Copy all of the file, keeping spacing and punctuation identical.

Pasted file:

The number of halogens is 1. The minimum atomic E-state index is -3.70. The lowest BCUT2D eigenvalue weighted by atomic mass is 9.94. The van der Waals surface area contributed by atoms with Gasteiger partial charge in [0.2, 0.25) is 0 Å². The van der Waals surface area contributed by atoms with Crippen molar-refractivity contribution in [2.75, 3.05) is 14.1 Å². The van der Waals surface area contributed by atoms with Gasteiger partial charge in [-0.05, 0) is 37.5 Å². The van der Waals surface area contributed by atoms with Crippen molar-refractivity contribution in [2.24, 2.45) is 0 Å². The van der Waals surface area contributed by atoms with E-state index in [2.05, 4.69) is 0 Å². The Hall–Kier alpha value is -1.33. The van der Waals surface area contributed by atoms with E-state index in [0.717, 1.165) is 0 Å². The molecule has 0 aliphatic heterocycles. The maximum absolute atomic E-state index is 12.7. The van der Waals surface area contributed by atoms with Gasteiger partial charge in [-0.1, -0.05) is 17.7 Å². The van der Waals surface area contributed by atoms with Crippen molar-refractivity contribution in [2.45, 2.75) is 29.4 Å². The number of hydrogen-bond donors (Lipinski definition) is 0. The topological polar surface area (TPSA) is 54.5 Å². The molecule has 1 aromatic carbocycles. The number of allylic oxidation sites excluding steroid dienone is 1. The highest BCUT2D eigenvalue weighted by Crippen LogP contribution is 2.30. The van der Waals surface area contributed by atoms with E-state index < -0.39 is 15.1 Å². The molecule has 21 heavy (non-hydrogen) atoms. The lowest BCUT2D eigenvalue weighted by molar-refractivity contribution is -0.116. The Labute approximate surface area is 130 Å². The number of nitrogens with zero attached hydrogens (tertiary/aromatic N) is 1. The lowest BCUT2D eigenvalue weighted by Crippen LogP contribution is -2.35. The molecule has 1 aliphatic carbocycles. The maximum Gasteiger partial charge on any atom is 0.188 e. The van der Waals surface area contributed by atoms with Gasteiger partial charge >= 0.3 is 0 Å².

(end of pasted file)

The number of halogens is 1. The minimum atomic E-state index is -3.70. The lowest BCUT2D eigenvalue weighted by atomic mass is 9.94. The van der Waals surface area contributed by atoms with Gasteiger partial charge in [0.2, 0.25) is 0 Å². The van der Waals surface area contributed by atoms with Crippen molar-refractivity contribution in [2.75, 3.05) is 14.1 Å². The van der Waals surface area contributed by atoms with Gasteiger partial charge in [-0.05, 0) is 37.5 Å². The van der Waals surface area contributed by atoms with Crippen molar-refractivity contribution in [2.24, 2.45) is 0 Å². The van der Waals surface area contributed by atoms with E-state index in [2.05, 4.69) is 0 Å². The Hall–Kier alpha value is -1.33. The van der Waals surface area contributed by atoms with E-state index in [0.717, 1.165) is 0 Å². The molecule has 0 aliphatic heterocycles. The maximum absolute atomic E-state index is 12.7. The van der Waals surface area contributed by atoms with Gasteiger partial charge in [-0.1, -0.05) is 17.7 Å². The van der Waals surface area contributed by atoms with Crippen molar-refractivity contribution in [2.45, 2.75) is 29.4 Å². The number of hydrogen-bond donors (Lipinski definition) is 0. The topological polar surface area (TPSA) is 54.5 Å². The molecule has 1 aromatic carbocycles. The number of allylic oxidation sites excluding steroid dienone is 1. The highest BCUT2D eigenvalue weighted by Crippen LogP contribution is 2.30. The van der Waals surface area contributed by atoms with E-state index < -0.39 is 15.1 Å². The molecule has 21 heavy (non-hydrogen) atoms. The lowest BCUT2D eigenvalue weighted by molar-refractivity contribution is -0.116. The Labute approximate surface area is 130 Å². The number of nitrogens with zero attached hydrogens (tertiary/aromatic N) is 1. The lowest BCUT2D eigenvalue weighted by Crippen LogP contribution is -2.35. The molecule has 1 aliphatic carbocycles. The maximum Gasteiger partial charge on any atom is 0.188 e. The van der Waals surface area contributed by atoms with Gasteiger partial charge >= 0.3 is 0 Å².